Volcanoes of the United States
Volcanoes of the United States
by Steven R. Brantley
Publisher: US. Government Printing Office 1996
Number of pages: 44
License(s): Project Gutenberg
Few natural forces are as spectacular and threatening, or have played such a dominant role in shaping the face of the Earth, as erupting volcanoes. Volcanism has built some of the world’s greatest mountain ranges, covered vast regions with lava (molten rock at the Earth’s surface), and triggered explosive eruptions whose size and power are nearly impossible for us to imagine today. Fortunately, such calamitous eruptions occur infrequently. Of the 50 or so volcanoes that erupt every year, however, a few severely disrupt human activities. Between 1980 and 1990, volcanic activity killed at least 26,000 people and forced nearly 450,000 to flee from their homes.
Though few people in the United States may actually experience an erupting volcano, the evidence for earlier volcanism is preserved in many rocks of North America. Features seen in volcanic rocks only hours old are also present in ancient volcanic rocks, both at the surface and buried beneath younger deposits. A thick ash deposit sandwiched between layers of sandstone in Nebraska, the massive granite peaks of the Sierra Nevada mountain range, and a variety of volcanic layers found in eastern Maine are but a few of the striking clues of past volcanism. With this perspective, an erupting volcano is not only an exciting and awesome spectacle in its own right but a window into a natural process that has happened over and over again throughout Earth’s history.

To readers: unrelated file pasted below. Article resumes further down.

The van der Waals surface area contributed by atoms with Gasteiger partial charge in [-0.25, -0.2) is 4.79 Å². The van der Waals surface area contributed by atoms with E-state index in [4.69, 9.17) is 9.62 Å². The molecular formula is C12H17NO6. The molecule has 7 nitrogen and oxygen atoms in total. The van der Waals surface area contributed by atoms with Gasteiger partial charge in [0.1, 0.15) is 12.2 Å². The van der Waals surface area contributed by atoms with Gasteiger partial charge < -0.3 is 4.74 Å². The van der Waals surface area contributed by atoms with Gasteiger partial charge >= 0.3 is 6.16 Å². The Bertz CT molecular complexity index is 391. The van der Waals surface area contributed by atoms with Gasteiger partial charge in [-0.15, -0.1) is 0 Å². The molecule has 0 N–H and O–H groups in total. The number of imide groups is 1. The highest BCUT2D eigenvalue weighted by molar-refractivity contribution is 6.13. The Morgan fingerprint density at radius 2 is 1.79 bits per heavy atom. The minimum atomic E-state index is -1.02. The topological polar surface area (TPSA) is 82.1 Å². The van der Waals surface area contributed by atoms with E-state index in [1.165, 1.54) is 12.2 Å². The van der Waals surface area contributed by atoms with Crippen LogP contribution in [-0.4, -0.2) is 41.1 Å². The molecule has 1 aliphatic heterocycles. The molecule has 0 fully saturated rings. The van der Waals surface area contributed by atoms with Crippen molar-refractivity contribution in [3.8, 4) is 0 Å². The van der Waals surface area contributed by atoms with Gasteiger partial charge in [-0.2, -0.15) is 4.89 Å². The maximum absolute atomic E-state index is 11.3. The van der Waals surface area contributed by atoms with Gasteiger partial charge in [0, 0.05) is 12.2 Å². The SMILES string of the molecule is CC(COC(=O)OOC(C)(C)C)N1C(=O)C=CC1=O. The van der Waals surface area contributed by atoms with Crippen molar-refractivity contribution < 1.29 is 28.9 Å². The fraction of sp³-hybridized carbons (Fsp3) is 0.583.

The Earth’s crust, on which we live and depend, is in large part the product of millions of once-active volcanoes and tremendous volumes of magma (molten rock below ground) that did not erupt but instead cooled below the surface. Such persistent and widespread volcanism has resulted in many valuable natural resources throughout the world. For example, volcanic ash blown over thousands of square kilometers of land increases soil fertility for forests and agriculture by adding nutrients and acting as a mulch. Groundwater heated by large, still-hot 3 magma bodies can be tapped for geothermal energy. And over many thousands of years, heated groundwater has concentrated valuable minerals, including copper, tin, gold, and silver, into deposits that are mined throughout the world.
The United States ranks third, behind Indonesia and Japan, in the number of historically active volcanoes (that is, those for which we have written accounts of eruptions). In addition, about 10 percent of the more than 1,500 volcanoes that have erupted in the past 10,000 years are located in the United States. Most of these volcanoes are found in the Aleutian Islands, the Alaska Peninsula, the Hawaiian Islands, and the Cascade Range of the Pacific Northwest; the remainder are widely distributed in the western part of the Nation. A few U.S. volcanoes have produced some of the largest and most dangerous types of eruptions in this century, while several others have threatened to erupt.